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Home Teachings Non-Self The Teaching of Non-Self - Summary of Processes

The Teaching of Non-Self - Summary of Processes

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Article Index
The Teaching of Non-Self
Introduction
Material Body
Belief in Creation
Attachment to Self
Vipassana Meditation
Feelings
Perception
Volitional Activities
Consciousness
True Dhamma
What Five Aggregates Are Like
Summary of Processes
All Pages

Summary of Processes

1. In the first process of cognition of sight, consciousness registers only the ultimate reality of sight.

2. In the first round of reflection on what has been seen, there is still consciousness of what has actually been seen, namely the sight. No misconcept has appeared yet. If at this stage, heedful noting is done, wrong concept cannot come in. Cognition will rest only on the ultimate object.

3. In the second round of reflection, concept of form and shape of man and woman begin to appear.

4. In the third round of reflection, the concept of name as man and woman has appeared. Likewise in the process of cognition of sound, odour, taste , and touch, the same sequence of transition from consciousness of reality to consciousness of concept takes place.

When consciousness of sight, sound, etc., arises or when the first round of reflection on what has been seen, heard, etc., takes place, if careful noting is done instantly as 'seeing, hearing, smelling, tasting, touching, etc.,' wrong concepts cannot comes in. The consciousness will rest on the reality of what is actually seen, heard, etc. That is the reason for taking note of 'seeing, hearing, touching' at the instant of each arising so that consciousness will remain with reality. If note is taken as 'seeing, seeing' while an object is being seen the, object of cognition will cease just with the fact of seeing, and process of cognition of concepts through reflection of what was seen cannot take place.

In accordance with the teaching 'ditthe ditthamattam bhavissati,' just seeing at the time of seeing and consciousness of seeing ends its course there. Then there appears the analytical knowledge of the unknowing matter such as eyes, sounds, etc., of the body and the knowing mind which is consciousness of the objects. There is also knowledge that seeing and noting appear recurrently both rising and vanishing. Realization comes that there is only impermanence, suffering, and non-self. Likewise with what is heard, smelt, tasted, touched, or thought about.

Constant note taking of these phenomena will reveal the difference between mind and body, their nature of impermanence, suffering, and non-self. Realization comes to the meditator, "Previously, because there was not taking any note of the phenomena, the wrong concepts are believed to be reality; the conjuring tricks have been accepted as reality. Now that the phenomena are noted as they occur at the moment of occurrence, there is not seen any such thing as self, and there is only incessant arising and perishing. When seeing an object, the eye consciousness immediately vanishes after it has arisen, and there is no such thing as seeing for a long time. There is only fresh arising of eye consciousness with each act of seeing and its instant perishing. Likewise with hearing, touching, thinking , etc.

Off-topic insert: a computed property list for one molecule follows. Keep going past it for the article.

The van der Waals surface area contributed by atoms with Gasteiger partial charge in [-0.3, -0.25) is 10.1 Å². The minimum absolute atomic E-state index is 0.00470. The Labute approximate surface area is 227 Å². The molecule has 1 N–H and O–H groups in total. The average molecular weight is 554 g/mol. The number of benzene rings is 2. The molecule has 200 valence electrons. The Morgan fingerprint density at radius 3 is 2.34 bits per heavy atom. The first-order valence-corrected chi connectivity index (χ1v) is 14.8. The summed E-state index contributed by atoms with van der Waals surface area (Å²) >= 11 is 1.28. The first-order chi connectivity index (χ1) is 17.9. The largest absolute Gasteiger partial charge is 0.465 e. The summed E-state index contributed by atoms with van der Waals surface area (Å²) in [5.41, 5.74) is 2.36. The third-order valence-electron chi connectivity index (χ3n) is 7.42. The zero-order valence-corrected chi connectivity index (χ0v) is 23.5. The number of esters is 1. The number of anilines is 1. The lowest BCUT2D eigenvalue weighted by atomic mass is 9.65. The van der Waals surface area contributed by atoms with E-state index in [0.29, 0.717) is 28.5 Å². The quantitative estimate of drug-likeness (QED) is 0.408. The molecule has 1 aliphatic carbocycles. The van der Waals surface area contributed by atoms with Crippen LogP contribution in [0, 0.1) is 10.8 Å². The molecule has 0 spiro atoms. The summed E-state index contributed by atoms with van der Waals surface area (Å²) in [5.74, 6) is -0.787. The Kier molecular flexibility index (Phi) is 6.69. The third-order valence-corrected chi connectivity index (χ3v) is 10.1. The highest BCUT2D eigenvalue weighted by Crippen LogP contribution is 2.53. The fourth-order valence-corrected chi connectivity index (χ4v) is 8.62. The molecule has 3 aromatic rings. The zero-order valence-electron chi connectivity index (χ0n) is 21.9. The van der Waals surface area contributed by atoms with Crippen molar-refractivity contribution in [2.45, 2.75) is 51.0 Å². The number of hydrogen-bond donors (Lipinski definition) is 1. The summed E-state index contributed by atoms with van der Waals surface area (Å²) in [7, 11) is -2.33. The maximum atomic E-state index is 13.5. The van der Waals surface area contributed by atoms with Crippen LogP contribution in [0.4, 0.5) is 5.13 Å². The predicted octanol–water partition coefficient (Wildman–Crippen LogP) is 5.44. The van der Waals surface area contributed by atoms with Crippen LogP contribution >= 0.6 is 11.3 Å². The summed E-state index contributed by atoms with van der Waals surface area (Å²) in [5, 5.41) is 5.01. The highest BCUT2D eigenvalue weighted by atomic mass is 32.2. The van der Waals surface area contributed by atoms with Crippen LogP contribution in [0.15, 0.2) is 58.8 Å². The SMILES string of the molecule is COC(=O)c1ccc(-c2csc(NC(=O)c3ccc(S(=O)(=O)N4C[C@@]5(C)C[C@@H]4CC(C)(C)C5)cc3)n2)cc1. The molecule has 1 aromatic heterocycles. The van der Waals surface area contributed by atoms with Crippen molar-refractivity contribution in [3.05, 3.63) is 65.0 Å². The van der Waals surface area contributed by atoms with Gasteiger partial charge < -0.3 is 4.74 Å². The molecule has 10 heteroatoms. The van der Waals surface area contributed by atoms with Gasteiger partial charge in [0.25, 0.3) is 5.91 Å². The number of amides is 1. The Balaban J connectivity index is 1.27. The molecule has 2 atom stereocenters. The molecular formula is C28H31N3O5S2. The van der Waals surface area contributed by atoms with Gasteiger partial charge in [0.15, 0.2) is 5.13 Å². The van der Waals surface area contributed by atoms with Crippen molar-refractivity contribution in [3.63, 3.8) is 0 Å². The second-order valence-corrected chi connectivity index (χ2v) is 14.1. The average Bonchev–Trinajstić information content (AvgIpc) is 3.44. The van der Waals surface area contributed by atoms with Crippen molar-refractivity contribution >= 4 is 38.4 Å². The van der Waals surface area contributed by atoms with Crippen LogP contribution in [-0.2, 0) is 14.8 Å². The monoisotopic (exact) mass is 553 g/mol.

There is no hearing for a long time. With each act of hearing, the ear consciousness arises and vanishes instantly. There is no touching for a long time. At each act of touching, the touch consciousness arises and vanishes instantly. There is no thinking over for a long time, with each act of thinking, the mind consciousness arises and vanishes instantly. Therefore everything is impermanent. Arising is always followed by instant perishing, and there is nothing reliable and trust-worthy. There is only terror and suffering. Every thing happens not as one wishes, and they are conditioned by their own causes and circumstances which is just the nature of non-self.

Mere conjuring tricks, this consciousness. Unstable, impermanent. Constantly rising and vanishing. This is suffering and not self.

From this Sutta also, it is quite obvious that the five aggregates are void of permanent substance, wholesome, pleasant inner core, and are subservient to one's will. They are not self, but they are of the nature of insubstantiality. We have amply made these points very clear. By virtue of having given respectful attention to this discourse on the Anattalakkhana Sutta may you all attain and realize soon, the Nibbana, by means of the Path and Fruition of your wish.

-The End-

(THIS IS THE ABRIDGED VERSION)



 

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The Dhammapada


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